It will be 10 years this November since my grandma passed away. I remember the day she asked me to come close and told me to go find something to keep. To remember her by.
She had lung cancer. Some days were good, some days were really bad. This was during a good time. I was seventeen, and my naïve brain didn’t want to accept the fact that one day, she wouldn’t be here.
I told her no and brushed off her request like she was being silly. But she looked at me sternly and asked me again. I knew better than to mess with her when she had that look in her eye. She knew. And I knew.
So, I went into the play room and picked her old milking stool. I showed her, and she smiled and nodded.
I have very fond memories of using this stool. Sharing a huge meal with my cousins at the kitchen table. Bringing it into the family room and watching America’s Funniest Home Videos every Sunday evening. Playing fortune teller (???) with a big, blue rubber ball illuminated by grandpa’s flashlight.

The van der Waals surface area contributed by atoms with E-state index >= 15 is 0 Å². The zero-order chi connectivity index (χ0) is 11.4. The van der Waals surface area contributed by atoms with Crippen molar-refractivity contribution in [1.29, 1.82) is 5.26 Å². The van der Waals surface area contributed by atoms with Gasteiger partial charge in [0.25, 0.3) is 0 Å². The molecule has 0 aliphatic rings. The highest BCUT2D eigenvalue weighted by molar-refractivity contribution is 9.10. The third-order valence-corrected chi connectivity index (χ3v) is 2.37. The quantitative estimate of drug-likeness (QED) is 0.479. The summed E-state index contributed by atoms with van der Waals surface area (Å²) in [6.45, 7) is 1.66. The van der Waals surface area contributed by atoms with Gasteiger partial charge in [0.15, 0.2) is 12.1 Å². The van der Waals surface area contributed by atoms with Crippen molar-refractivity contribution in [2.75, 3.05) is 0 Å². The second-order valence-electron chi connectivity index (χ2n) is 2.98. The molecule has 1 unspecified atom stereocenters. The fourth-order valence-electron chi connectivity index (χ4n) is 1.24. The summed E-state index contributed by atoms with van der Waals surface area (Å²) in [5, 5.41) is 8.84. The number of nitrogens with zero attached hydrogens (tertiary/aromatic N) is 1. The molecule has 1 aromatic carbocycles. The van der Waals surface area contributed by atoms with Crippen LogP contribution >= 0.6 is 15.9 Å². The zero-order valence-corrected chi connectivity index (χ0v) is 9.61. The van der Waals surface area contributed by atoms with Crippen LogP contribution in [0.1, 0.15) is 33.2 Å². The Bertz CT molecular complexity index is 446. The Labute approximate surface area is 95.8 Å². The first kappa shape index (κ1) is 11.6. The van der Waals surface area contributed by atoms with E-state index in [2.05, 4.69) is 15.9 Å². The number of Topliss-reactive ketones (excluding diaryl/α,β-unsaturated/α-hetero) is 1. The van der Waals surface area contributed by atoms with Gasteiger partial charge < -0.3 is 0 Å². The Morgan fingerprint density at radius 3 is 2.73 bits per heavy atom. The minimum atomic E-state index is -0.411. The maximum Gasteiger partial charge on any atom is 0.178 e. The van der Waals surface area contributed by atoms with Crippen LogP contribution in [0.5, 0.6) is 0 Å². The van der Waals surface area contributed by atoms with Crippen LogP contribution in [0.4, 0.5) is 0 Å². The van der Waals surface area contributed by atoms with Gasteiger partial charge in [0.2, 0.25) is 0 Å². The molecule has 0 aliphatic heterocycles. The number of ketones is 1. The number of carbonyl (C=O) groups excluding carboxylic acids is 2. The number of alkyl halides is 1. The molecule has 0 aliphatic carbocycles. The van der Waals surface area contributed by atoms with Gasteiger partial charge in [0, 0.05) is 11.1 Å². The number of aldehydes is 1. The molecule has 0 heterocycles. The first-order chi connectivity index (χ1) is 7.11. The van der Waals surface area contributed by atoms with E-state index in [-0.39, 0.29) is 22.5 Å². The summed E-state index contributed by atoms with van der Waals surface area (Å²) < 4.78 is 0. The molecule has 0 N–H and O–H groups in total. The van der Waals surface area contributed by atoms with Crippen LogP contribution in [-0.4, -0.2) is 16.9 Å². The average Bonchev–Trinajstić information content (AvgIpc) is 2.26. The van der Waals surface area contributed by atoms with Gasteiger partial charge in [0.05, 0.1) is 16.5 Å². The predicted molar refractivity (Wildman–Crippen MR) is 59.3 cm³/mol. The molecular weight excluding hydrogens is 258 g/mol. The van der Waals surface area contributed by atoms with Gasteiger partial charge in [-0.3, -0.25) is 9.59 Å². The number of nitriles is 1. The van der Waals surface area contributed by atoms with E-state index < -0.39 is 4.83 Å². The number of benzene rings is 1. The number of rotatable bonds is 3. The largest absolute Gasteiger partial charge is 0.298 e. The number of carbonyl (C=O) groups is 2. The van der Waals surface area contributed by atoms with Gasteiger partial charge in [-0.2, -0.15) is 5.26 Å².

My grandma grew up on a farm in Indiana and I know she used this as a milking stool.
She moved to Chicago and later met my grandpa. I never got to ask her much about the piece, or maybe I did but forget, and of course now I wish I did. It must have held some great memories for her if she lugged the clunky stool all the way to the city.
I’ve always known this stool to be brown. I added the turquoise as a teen and promptly stopped. I started to sand the top, and uncovered a layer or purple, and then white, and then wood. I decided not to do anything with it until I KNEW what I wanted to do with it.
I have no problem with painting wood. I often give my dad a hard time because he does. 😉
I originally thought I would give the stool some chalk paint love.
But the more I think about that option, the more if feels wrong. I know the history of this piece and I want to see it. This isn’t something I picked up at a garage sale. It is part of my history.
I want to uncover these deep layers. Get it down to the bare wood but leave some traces of paint behind. Sand it down and apply a matte glaze to seal it all in and keep it there.
Let the history and years of use (and love) shine through.
Do you have an old piece that you love?
A piece that tells a story and is a part of your history?